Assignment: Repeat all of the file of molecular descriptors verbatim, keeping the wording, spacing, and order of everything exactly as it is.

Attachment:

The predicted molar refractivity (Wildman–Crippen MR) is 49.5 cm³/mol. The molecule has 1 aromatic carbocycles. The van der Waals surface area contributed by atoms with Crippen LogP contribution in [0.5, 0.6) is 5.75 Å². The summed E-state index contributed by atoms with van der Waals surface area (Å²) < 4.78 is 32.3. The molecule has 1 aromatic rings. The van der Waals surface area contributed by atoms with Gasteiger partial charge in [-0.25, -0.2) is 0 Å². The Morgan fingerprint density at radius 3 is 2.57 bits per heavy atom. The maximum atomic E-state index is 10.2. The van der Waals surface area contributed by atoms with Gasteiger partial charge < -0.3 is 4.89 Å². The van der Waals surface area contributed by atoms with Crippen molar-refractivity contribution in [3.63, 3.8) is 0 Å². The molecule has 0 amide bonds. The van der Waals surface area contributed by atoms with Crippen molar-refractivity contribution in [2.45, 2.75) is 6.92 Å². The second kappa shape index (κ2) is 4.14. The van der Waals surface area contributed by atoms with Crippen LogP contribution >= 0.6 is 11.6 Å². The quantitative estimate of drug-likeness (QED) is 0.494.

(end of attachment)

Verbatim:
The predicted molar refractivity (Wildman–Crippen MR) is 49.5 cm³/mol. The molecule has 1 aromatic carbocycles. The van der Waals surface area contributed by atoms with Crippen LogP contribution in [0.5, 0.6) is 5.75 Å². The summed E-state index contributed by atoms with van der Waals surface area (Å²) < 4.78 is 32.3. The molecule has 1 aromatic rings. The van der Waals surface area contributed by atoms with Gasteiger partial charge in [-0.25, -0.2) is 0 Å². The Morgan fingerprint density at radius 3 is 2.57 bits per heavy atom. The maximum atomic E-state index is 10.2. The van der Waals surface area contributed by atoms with Gasteiger partial charge < -0.3 is 4.89 Å². The van der Waals surface area contributed by atoms with Crippen molar-refractivity contribution in [3.63, 3.8) is 0 Å². The molecule has 0 amide bonds. The van der Waals surface area contributed by atoms with Crippen molar-refractivity contribution in [2.45, 2.75) is 6.92 Å². The second kappa shape index (κ2) is 4.14. The van der Waals surface area contributed by atoms with Crippen LogP contribution >= 0.6 is 11.6 Å². The quantitative estimate of drug-likeness (QED) is 0.494.